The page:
An ambitious, challenging piece of work that people will be dissecting for years. Don’t miss it.
Warning: What you are about to read may thrill you, may shock you, it may even… horrify you.
"It was as though this plan had been with him all his life, pondered through the seasons, now in his fifteenth year crystallized with the pain of puberty." -- from Graham Greene's story "The Destructors," as read by Donnie Darko's English teacher, Miss Pomeroy (Drew Barrymore)
"You should learn to keep your opinions OUT of your reviews!" Every critic I know has received at least one letter like that from an indignant reader. Of course, it's an absurd proposition; critics are paid to express their opinions, and the good ones (who exercise what is known across all disciplines as "critical thinking") are also able to cite examples and employ sound reasoning to build an argument, showing you how and why they reached their verdict.
You might say horror movies are the mutant black sheep of the cinema. Some film devotees deem them too ungainly and disreputable to be taken seriously, as if they were deformed, illegitimate stepchildren who should be quietly locked up in the attic and not talked about. And yet... and yet... I suppose you can dislike (if not quite dismiss) entire sub-genres -- Hollywood musicals, maybe, or biblical epics -- but I don't see how you can seriously call yourself a film lover if you don't have some appreciation for horror movies. After all, they are so near the core appeal of the medium: Was there ever a genre better suited for shadowplay, unspooling in the dark before the collective (un-)consciousness of a crowd of spectators?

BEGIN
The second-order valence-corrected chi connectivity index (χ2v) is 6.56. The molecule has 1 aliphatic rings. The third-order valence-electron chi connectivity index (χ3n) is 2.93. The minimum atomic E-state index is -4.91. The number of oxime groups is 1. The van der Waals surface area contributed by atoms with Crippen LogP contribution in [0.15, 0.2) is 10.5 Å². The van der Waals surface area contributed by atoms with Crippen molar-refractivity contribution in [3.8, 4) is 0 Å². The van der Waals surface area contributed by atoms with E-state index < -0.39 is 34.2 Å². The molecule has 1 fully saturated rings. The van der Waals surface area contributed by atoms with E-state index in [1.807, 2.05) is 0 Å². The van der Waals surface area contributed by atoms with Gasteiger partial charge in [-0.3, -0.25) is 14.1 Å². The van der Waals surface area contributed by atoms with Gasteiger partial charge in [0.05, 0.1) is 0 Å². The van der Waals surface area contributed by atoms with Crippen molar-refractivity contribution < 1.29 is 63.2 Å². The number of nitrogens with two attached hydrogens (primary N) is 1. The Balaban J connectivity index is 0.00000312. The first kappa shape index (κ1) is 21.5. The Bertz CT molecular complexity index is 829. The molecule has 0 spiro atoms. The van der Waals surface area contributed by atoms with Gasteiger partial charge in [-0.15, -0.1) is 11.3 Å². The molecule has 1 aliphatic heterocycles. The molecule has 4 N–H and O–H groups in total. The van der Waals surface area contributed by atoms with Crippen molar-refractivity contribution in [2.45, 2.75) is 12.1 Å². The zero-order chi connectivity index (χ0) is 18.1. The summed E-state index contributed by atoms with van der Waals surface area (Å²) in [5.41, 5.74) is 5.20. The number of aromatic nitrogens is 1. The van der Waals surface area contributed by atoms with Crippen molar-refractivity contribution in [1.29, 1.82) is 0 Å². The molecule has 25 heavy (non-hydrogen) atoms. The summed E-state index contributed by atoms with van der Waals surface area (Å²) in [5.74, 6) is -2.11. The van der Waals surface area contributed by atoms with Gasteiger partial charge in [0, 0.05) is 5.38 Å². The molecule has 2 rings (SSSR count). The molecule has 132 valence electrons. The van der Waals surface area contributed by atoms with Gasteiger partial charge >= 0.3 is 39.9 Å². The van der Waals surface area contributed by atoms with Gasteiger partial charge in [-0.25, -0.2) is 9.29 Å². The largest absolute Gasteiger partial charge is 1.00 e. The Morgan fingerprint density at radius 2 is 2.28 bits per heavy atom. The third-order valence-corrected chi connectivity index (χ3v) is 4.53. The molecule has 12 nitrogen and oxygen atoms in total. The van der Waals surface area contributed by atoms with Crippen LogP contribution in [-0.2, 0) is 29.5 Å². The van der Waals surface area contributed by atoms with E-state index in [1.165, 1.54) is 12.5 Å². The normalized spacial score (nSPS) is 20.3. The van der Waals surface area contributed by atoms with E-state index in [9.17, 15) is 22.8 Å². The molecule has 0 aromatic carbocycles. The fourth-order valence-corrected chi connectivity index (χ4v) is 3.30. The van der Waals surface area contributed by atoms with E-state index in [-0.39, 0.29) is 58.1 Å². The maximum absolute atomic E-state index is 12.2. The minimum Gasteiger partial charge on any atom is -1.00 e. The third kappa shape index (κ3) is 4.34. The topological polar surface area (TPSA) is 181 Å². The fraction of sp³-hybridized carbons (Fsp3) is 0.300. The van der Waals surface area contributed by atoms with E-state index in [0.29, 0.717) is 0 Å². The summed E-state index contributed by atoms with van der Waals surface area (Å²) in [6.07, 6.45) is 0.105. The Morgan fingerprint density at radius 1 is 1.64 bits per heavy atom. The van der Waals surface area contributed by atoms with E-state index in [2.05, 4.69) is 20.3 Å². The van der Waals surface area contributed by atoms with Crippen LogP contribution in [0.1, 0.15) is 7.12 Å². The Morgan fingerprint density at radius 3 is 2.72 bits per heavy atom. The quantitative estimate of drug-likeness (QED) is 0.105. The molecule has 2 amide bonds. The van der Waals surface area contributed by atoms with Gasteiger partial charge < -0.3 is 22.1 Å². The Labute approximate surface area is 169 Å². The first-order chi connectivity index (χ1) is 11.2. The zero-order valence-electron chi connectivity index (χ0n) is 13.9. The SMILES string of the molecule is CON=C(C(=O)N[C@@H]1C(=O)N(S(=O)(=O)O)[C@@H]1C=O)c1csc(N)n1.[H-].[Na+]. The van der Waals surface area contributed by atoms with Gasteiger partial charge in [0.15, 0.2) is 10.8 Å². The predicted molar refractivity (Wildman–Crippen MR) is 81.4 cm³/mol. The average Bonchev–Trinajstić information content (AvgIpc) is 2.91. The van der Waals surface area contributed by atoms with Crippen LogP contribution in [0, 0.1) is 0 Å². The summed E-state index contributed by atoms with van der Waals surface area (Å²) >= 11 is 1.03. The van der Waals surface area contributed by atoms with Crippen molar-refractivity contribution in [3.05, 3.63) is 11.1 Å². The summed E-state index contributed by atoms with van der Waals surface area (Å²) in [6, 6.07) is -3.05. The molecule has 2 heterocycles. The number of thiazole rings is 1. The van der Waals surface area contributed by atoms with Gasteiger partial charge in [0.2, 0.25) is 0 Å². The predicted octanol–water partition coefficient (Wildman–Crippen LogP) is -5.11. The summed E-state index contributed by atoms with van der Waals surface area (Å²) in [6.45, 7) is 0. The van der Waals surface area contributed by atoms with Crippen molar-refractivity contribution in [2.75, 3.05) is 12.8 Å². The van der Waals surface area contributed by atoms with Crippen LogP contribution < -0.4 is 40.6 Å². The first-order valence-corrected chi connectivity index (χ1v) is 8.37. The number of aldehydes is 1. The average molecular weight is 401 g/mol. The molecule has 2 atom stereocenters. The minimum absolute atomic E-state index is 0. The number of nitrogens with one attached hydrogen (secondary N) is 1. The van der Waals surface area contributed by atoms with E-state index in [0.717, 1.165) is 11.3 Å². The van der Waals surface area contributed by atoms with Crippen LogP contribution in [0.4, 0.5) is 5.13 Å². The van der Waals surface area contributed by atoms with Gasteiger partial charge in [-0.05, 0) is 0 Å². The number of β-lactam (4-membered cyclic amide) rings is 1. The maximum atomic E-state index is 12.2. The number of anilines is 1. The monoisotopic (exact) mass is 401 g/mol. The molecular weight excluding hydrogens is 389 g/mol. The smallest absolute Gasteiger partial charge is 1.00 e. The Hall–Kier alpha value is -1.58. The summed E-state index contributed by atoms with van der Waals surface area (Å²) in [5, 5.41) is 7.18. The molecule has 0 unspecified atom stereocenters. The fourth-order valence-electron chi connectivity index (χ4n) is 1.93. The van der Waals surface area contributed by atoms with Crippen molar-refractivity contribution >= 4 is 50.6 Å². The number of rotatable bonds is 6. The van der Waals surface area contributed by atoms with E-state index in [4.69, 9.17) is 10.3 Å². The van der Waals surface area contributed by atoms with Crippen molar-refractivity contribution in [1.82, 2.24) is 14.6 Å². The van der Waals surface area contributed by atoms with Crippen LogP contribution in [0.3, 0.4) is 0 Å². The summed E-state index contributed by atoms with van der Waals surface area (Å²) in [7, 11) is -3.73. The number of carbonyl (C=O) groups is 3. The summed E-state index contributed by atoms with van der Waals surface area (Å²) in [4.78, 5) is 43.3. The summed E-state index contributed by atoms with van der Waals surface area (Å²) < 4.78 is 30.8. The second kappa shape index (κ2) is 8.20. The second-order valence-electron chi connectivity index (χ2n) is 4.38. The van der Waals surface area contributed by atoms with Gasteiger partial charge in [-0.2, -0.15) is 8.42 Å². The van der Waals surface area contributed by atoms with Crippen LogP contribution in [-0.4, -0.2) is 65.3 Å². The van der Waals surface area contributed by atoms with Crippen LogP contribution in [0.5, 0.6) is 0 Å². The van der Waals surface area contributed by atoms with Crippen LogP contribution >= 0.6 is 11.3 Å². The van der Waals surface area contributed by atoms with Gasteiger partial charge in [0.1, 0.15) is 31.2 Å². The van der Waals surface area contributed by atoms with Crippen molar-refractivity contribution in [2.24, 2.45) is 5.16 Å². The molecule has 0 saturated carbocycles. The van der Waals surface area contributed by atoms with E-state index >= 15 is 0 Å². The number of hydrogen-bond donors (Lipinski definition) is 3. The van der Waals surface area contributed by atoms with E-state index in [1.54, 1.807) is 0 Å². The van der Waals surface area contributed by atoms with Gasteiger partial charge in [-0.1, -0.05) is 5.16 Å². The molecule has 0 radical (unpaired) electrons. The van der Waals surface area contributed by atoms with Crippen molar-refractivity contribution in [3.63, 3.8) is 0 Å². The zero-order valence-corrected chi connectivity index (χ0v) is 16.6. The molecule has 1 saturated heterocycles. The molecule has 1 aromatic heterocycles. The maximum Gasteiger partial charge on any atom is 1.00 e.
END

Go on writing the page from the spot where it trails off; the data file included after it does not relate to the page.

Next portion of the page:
Interviewees: Dick Morris, Ron Silver, Ann Coulter, David Frum, Ed Koch, Frank Gaffney, Steve Emerson, Peter King, Zell Miller, Dave Kopel, David Hardy, Jason Clarke, Bill Sammon.
Tyler Durden: Brad Pitt
(NOTE: Although the following only hints at the twists and turns of Vertigo, if you’ve never seen the movie -- well, you’re in for a hell of a treat, and you might want to put off reading this until after you’ve taken the plunge.)
"Sansho The Bailiff" (aka "Sansho Dayu") traces an epic journey-over land and sea, through space and time. Actually, in "Sansho"'s case, several quests are intertwined, and each rhymes off the others to create a harmonic wholeness that is Kenji Mizoguchi's hallmark as a director. The quest of a brother and sister for their mother; of a slave for freedom; of a boy for this father and the principles for which his father stood (or of a boy to become the man his father became); and the quest of a stream for the sea-all are equally significant journeys for Mizoguchi.